AFRICAN PENGUIN AND SEABIRD SANCTUARY OPENS IN GANSBAAI
March 02, 2015 by dyertrust
CAPE TOWN The African Penguin and Seabird Sanctuary (APSS) was opened in Gansbaai on the 26th February 2015, marking a monumental milestone for the conservation of the African penguin and other marine birds in the Overstrand region of the Western Cape.
A custom designed, world-class, marine bird rehabilitation centre, the APSS will provide temporary rehabilitative care to diseased, displaced, injured, oiled and abandoned marine birds, with a special focus on the endangered African penguin. Marine bird rescue, rehabilitation and release form part of the management plan to conserve and maintain African penguins and other marine bird populations along the South African coastline.
Featuring a unique rehabilitation area with a specialised floor, laboratory and clinic, the APSS rehabilitation techniques will be honed to afford birds individual treatment with minimum stress. This maximises their rehabilitation and affords them the best chance of survival when released back into the wild. Working closely with our conservation partner CapeNature, and the Department of Environmental Affairs, the best possible rehabilitation practices will be identified and applied at this facility.
Through continued research, education and awareness programmes, the APSS, a project driven by the Dyer Island Conservation Trust (DICT) in conjunction with tourism partners Marine Dynamics and Dyer Island Cruises, aims to mitigate the human impact on marine bird colonies.
Minister of Tourism Derek Hanekom, who spoke at the event and officially opened the centre, said in his speech; Projects of this nature are about the common good good for environment, good for the community and good for the country as a whole.
Although the facility was purpose built for rehabilitation of marine birds, it also caters for creating awareness around the perils our marine birds face out in the wild. An Auditorium equipped with a big screen TV, which is linked up to the Rehabilitation area - the Bird Hospital and the Laboratory/Clinic, will enable any guest who visits the facility to see what is being done behind the scenes. This will prevent added stress on the birds in rehabilitation by minimizing the amount of people allowed in the critical areas. The Auditorium also sports one way glass overlooking the final Conditioning pen - where visitors can watch our birds in final preparation for release without any disturbance or interference. Tourism drives our conservation efforts, and the biggest tool we have in conservation is by educating the public around the conservation of these species we work with intensively. A touch screen unit will contain all the information about the birds we work with, their history, and current protection and conservation efforts.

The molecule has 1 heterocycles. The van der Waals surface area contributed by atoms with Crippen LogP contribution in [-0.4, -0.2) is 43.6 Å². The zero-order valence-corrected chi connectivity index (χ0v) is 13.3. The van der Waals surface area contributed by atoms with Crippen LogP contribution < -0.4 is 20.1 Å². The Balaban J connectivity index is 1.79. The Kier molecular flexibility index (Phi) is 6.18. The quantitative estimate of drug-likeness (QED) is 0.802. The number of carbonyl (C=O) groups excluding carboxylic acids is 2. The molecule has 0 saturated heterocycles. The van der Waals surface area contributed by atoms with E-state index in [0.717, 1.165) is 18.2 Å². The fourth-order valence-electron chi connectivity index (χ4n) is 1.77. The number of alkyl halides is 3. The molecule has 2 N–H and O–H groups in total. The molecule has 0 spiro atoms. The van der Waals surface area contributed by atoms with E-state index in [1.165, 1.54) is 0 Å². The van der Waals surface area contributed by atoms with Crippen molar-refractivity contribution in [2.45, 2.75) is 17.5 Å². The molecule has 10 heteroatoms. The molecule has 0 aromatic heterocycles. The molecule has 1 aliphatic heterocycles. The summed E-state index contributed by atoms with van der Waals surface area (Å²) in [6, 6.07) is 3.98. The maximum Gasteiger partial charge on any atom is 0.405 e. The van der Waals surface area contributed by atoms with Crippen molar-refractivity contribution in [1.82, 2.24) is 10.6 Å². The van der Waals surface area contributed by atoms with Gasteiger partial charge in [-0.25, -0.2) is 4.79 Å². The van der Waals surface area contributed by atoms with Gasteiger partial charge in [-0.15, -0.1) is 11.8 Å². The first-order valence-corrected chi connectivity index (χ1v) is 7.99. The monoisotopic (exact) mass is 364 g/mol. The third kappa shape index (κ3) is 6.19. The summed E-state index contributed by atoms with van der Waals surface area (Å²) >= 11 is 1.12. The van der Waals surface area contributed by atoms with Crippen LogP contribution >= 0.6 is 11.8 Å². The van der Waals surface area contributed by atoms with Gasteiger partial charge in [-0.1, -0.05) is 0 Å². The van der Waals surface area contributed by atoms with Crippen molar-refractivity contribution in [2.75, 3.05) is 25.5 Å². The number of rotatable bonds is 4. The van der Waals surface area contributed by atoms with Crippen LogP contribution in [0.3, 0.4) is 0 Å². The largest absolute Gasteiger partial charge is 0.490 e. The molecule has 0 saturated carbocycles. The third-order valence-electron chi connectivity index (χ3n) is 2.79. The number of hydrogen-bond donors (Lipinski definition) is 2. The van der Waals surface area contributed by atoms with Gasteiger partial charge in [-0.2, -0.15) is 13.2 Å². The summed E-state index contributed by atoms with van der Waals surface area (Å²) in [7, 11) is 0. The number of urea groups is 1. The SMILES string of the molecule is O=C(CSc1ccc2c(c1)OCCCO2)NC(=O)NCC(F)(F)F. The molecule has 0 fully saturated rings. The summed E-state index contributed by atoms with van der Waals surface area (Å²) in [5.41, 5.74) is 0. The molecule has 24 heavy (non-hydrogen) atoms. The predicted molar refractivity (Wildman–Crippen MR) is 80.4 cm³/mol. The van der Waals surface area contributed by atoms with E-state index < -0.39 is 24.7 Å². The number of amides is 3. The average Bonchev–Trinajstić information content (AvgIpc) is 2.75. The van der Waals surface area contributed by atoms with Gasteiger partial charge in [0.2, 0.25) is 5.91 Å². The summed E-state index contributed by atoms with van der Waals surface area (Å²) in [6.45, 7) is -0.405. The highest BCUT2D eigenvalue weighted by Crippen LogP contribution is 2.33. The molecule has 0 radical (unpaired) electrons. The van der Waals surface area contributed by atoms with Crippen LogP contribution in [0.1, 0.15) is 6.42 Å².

The support we received from our partners and affiliates, as well as the donations of materials from various corporates to complete the APSS have been a big vote of confidence in our work through the Dyer Island Conservation Trust, said Wilfred Chivell, founder of DICT and APSS. We are grateful to have sponsors and partners who recognise the importance of this facility in the conservation of our marine birds. We are the voice of these species that cannot speak for themselves.
Among the guests attending the launch were the Overstrand Mayor, Nicolette Botha-Guthrie, and representatives from corporate sponsors Volkswagen South Africa and Grindrod Bank.
Grindrod Bank have recently partnered up with Wildlands Conservation Trust to establish The Blue Fund, an initiative solely dedicated to fund coastal conservation projects. The APSS represents the first of such projects in the Western Cape.
We are proud to invest in our ecological heritage in partnership with organisations that are actively involved in the conservation of South Africas rich natural environment, said Mike Hankinson, Grindrod Ltd Chairman. As Grindrod has its roots in the maritime industry, we are also keenly aware of the importance of conserving and protecting our marine resources and are therefore especially excited about our involvement with the Dyer Island Conservation Trust.
For any further queries please contact Alouise Lynch Dyer Island Conservation Trust
Tel: 082 907 5607